Implementation Month: Celebration

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It’s National Implementation Month! We are in a new year and a couple weeks removed from a horrendous 2020. There should be a renewed sense of purpose, rekindled fire within. It’s time to start getting things done!

Hence, some of you may have been confused a little by the title of this post.

“All work and no play makes Jack a dull boy.” It also makes for unhappy teammates on an implementation project. Especially if it is a rather sizeable project, or they are community volunteers that aren’t receiving a dime for their efforts.

In towns of only a few hundred people, volunteers are hard to come by. They are even harder to keep if you don’t make an effort to celebrate their commitment to a project.

Provided below are a few examples of how you can celebrate the successful completion of a project called out in one of your plans. Please note that many of these are simply not possible to do at this time due to COVID-19. However, it is good to lay down the groundwork now to  celebrate accomplishments down the road when projects get completed (and virus-related restrictions ease).

1. Host a Street Party

Street parties apparently started in New York during World War I where entire blocks were roped off and patriotic songs were sung and a parade was held to honor those from that block who had gone off to war. They continue to be very popular, but often a more relaxed event with music, food, and fun activities.

Why not use a street party to celebrate the completion of an implementation project? Maybe it is done to celebrate the completion of a downtown revitalization project. Showing off the renovated facades while enjoying the activities. Or maybe you are celebrating the completion of a new street to a newly platted business park. Street parties can celebrate a number of projects.

Hanging out in a town square.

2. Food Festival

Food festivals are similar to street parties, but can also include food-related events like chili cook-offs. They may also take place off that beaten path. Maybe it is within a newly constructed community center or a recently completed picnic shelter in the park.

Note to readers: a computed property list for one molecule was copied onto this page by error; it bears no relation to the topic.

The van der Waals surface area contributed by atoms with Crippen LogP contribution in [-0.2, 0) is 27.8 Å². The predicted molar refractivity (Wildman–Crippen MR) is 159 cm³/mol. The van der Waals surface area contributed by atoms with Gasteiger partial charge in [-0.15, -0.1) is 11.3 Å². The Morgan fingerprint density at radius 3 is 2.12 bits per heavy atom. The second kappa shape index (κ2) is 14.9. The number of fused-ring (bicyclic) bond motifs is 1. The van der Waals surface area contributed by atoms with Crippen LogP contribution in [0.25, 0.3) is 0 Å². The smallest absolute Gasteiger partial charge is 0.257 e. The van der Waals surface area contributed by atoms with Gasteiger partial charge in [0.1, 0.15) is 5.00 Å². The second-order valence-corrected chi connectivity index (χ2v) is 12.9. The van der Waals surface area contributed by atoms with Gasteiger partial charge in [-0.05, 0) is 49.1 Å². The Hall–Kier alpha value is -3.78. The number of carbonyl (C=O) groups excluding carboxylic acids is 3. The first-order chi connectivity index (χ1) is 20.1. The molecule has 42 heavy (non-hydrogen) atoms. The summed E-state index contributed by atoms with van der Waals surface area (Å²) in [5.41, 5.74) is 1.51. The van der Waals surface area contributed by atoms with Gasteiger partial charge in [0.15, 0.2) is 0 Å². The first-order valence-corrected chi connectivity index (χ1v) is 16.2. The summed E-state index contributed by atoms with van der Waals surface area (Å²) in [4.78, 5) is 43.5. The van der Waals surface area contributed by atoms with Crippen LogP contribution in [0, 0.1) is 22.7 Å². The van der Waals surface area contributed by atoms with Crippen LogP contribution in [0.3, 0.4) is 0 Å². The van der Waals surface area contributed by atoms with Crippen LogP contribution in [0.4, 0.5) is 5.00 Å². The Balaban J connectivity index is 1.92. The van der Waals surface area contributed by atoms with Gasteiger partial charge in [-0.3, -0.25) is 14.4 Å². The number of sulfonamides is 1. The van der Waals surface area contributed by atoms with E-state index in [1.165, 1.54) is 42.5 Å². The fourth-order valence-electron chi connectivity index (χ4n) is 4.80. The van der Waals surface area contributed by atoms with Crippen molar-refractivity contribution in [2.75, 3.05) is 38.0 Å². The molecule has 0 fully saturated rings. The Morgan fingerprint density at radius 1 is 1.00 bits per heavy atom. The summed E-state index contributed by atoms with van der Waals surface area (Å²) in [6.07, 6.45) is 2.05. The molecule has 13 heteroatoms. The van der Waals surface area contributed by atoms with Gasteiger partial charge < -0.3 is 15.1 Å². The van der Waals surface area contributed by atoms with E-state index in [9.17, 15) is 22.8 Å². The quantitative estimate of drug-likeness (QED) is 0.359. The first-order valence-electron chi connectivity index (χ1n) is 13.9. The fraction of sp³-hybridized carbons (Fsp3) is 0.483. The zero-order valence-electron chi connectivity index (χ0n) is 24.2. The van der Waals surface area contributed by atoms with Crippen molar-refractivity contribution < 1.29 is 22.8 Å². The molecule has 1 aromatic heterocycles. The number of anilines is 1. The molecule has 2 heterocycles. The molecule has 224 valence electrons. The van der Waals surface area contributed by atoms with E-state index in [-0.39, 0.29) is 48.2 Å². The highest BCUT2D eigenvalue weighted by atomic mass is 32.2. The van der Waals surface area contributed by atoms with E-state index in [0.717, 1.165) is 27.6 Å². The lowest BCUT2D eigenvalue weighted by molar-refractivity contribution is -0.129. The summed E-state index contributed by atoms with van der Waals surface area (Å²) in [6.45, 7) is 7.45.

3. Buy the Team a Meal

Maybe you don’t include the rest of the community as that can get rather pricy. But why not reward the team that worked on the implementation project with a meal? Maybe a picnic using the newly installed picnic tables in a recently renovated park.

4. Recognize their Good Work

Maybe food and/or entertainment is not the route to your team’s heart. How about recognition for their good work? Drag those involved in front of City Council and have the Mayor present them with a certificate and a strong, appreciative hand shake.

5. Organize a Charity Event

Sometimes people shy away from recognition and just want to watch people enjoy the fruits of their labor. Maybe a charity event is the way to go. Let’s say your community just finished resurfacing and installing new hoops at the basketball court in the city park. Why not host a charity 3-on-3 basketball tournament? Just completed infrastructure improvements in a residential area? How about a paint-a-thon for elderly home owners?

Whatever the action you take to recognize and celebrate the great efforts that were undertaken to implement your plans, just make sure you do it. Start the behind the scenes work to celebrate the efforts of those involved in your implementation efforts before the project completes. It’s not good to say “Thank You” 6 months after everyone’s moved on.